Wednesday, February 23, 2005
Now, I don't share Aaron's dislike of Olney. I've seen him on ESPNews and he's always struck me as being an intelligent guy and writes well (I read a little of his book, The Last Night of the Yankee Dynasty, and was pretty impressed), but unlike Peter Gammons (my favorite baseball writer these days) he hasn't really embraced the numbers revolution. Olney's decision to rank the Phillies fifteenth of 30 teams in the MLB preseason rankings makes me want to join in:
-Olney is seduced by the Yankees payroll and annoints them No. 1 ... Okay, I disagree but reasonable minds can differ. (Or so one of my law professors told me, before explaining why something he disagreed with was wrong.)
-I agree with Olney that the Marlins are the team to beat in the NL East. But the Mets are No. 10? Huh? They have a lot of holes. I'm not seduced by the Mets decision to sign a pitcher on the decline (Pedro), a busted ace who never played to his potential (Benson) and a single, talented player (Beltran) to their roster. The Rangers were awful with A-Rod. One player does not reverse a team's descent into mediocrity. And their pitching is going to be much worse than advertised. Again, $ does not = wins.
-The A's are 17th and the Angels are 5th? Huh? The A's were more than just the Big Three in 2004. They have a lot of talent, especially on the mound, and nobody really thinks that they didn't improve at the plate with Kendall. The Angels regressed. They are still a good team, but they look like they've lost a step. I don't see how any reasonable person can think there is that much of a gap between the two.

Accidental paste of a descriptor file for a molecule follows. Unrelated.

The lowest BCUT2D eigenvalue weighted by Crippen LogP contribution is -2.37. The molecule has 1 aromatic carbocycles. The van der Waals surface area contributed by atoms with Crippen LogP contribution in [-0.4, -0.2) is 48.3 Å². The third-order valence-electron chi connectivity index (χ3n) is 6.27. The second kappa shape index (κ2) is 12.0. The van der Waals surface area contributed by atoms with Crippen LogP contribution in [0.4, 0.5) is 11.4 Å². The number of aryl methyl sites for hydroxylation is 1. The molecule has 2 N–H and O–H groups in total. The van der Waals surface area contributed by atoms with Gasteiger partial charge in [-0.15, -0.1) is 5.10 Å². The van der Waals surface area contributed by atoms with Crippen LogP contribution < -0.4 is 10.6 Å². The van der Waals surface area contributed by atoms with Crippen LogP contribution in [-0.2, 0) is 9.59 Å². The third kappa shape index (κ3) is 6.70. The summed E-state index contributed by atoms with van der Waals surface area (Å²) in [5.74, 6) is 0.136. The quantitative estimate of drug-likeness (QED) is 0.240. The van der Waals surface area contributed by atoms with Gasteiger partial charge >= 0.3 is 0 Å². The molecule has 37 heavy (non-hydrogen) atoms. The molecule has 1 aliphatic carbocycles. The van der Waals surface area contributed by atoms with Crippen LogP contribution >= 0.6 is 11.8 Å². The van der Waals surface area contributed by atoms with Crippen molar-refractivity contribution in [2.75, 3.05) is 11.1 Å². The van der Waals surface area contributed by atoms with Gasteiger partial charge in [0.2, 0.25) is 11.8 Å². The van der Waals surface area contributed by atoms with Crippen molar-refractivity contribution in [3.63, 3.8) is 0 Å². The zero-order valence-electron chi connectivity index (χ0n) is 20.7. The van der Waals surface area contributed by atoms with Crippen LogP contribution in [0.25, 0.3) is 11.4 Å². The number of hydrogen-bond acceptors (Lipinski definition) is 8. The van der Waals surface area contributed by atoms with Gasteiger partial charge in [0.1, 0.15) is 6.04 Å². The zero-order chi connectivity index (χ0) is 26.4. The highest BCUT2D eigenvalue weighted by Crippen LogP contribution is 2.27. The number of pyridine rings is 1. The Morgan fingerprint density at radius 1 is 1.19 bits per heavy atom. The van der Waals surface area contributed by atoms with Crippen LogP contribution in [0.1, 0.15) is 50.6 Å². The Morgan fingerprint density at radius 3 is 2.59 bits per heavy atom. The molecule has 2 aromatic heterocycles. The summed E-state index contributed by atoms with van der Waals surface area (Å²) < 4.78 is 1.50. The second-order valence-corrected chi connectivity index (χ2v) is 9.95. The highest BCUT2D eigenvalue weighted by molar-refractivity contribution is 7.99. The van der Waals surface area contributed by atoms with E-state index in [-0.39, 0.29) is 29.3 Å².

So let's give Olney the benefit of the doubt and look at his capsule review of the Phillies. I actually agree with him that Burrell is the biggest X-factor the Phillies have to figure out, but I snorted at his dismissal of Cory Lidle and Jon Lieber as "not [to] be confused as an impact-type pitcher..." Lidle pitched very well coming over to the Phillies from the Reds, and Lieber is a tremendous pitcher. He won 20 games with the Cubs in 2002. Not an "impact-type pitcher" my eye.
Now that I've attacked Olney I can count on that job at ESPN goodbye, but I have a lot of respect for the work done at ESPN and I don't think Olney is a bad writer. I think he needs to make better use of stats than he does. (e.g., click here for Hardball Times brutal analysis of his "Productive Outs" article.) I won't mock silly things like getting a player's age wrong because I do things like that all of the time, but Olney falls into the rut of assuming that free agency and money can improve teams more than developing talent and wise spending.
Tomorrow. All hail Peter Gammons...
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